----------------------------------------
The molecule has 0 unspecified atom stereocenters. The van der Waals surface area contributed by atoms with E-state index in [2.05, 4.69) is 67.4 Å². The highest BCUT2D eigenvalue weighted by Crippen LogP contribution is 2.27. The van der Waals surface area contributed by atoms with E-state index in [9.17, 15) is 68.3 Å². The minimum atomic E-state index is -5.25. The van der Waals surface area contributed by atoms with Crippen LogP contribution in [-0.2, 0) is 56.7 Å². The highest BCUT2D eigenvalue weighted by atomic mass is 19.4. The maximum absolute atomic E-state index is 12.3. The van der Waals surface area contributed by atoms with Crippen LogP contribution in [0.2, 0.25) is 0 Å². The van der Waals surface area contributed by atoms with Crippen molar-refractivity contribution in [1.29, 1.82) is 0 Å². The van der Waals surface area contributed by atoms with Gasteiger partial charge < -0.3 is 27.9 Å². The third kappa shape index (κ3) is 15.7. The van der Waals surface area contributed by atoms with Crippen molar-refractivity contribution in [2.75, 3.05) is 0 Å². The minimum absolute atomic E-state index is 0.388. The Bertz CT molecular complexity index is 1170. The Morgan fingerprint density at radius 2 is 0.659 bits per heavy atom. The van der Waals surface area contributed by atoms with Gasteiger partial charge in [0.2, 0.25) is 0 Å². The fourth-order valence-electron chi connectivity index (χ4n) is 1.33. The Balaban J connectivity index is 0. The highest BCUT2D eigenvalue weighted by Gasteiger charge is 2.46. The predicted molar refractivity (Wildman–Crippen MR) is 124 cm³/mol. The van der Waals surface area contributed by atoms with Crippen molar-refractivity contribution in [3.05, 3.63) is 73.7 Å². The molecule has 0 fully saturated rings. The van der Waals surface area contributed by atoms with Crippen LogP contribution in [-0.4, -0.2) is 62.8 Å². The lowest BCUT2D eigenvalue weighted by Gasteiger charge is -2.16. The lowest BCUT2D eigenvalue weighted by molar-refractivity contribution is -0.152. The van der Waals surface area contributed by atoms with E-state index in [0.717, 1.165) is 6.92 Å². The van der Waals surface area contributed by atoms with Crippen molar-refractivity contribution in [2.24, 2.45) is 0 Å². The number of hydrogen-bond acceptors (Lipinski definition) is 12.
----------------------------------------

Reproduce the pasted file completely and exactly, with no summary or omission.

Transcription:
The molecule has 0 unspecified atom stereocenters. The van der Waals surface area contributed by atoms with E-state index in [2.05, 4.69) is 67.4 Å². The highest BCUT2D eigenvalue weighted by Crippen LogP contribution is 2.27. The van der Waals surface area contributed by atoms with E-state index in [9.17, 15) is 68.3 Å². The minimum atomic E-state index is -5.25. The van der Waals surface area contributed by atoms with Crippen LogP contribution in [-0.2, 0) is 56.7 Å². The highest BCUT2D eigenvalue weighted by atomic mass is 19.4. The maximum absolute atomic E-state index is 12.3. The van der Waals surface area contributed by atoms with Crippen LogP contribution in [0.2, 0.25) is 0 Å². The van der Waals surface area contributed by atoms with Crippen molar-refractivity contribution in [1.29, 1.82) is 0 Å². The van der Waals surface area contributed by atoms with Gasteiger partial charge < -0.3 is 27.9 Å². The third kappa shape index (κ3) is 15.7. The van der Waals surface area contributed by atoms with Crippen molar-refractivity contribution in [2.75, 3.05) is 0 Å². The minimum absolute atomic E-state index is 0.388. The Bertz CT molecular complexity index is 1170. The Morgan fingerprint density at radius 2 is 0.659 bits per heavy atom. The van der Waals surface area contributed by atoms with Gasteiger partial charge in [0.2, 0.25) is 0 Å². The fourth-order valence-electron chi connectivity index (χ4n) is 1.33. The Balaban J connectivity index is 0. The highest BCUT2D eigenvalue weighted by Gasteiger charge is 2.46. The predicted molar refractivity (Wildman–Crippen MR) is 124 cm³/mol. The van der Waals surface area contributed by atoms with Crippen molar-refractivity contribution in [3.05, 3.63) is 73.7 Å². The molecule has 0 fully saturated rings. The van der Waals surface area contributed by atoms with Crippen LogP contribution in [-0.4, -0.2) is 62.8 Å². The lowest BCUT2D eigenvalue weighted by Gasteiger charge is -2.16. The lowest BCUT2D eigenvalue weighted by molar-refractivity contribution is -0.152. The van der Waals surface area contributed by atoms with E-state index in [0.717, 1.165) is 6.92 Å². The van der Waals surface area contributed by atoms with Crippen molar-refractivity contribution in [2.24, 2.45) is 0 Å². The number of hydrogen-bond acceptors (Lipinski definition) is 12.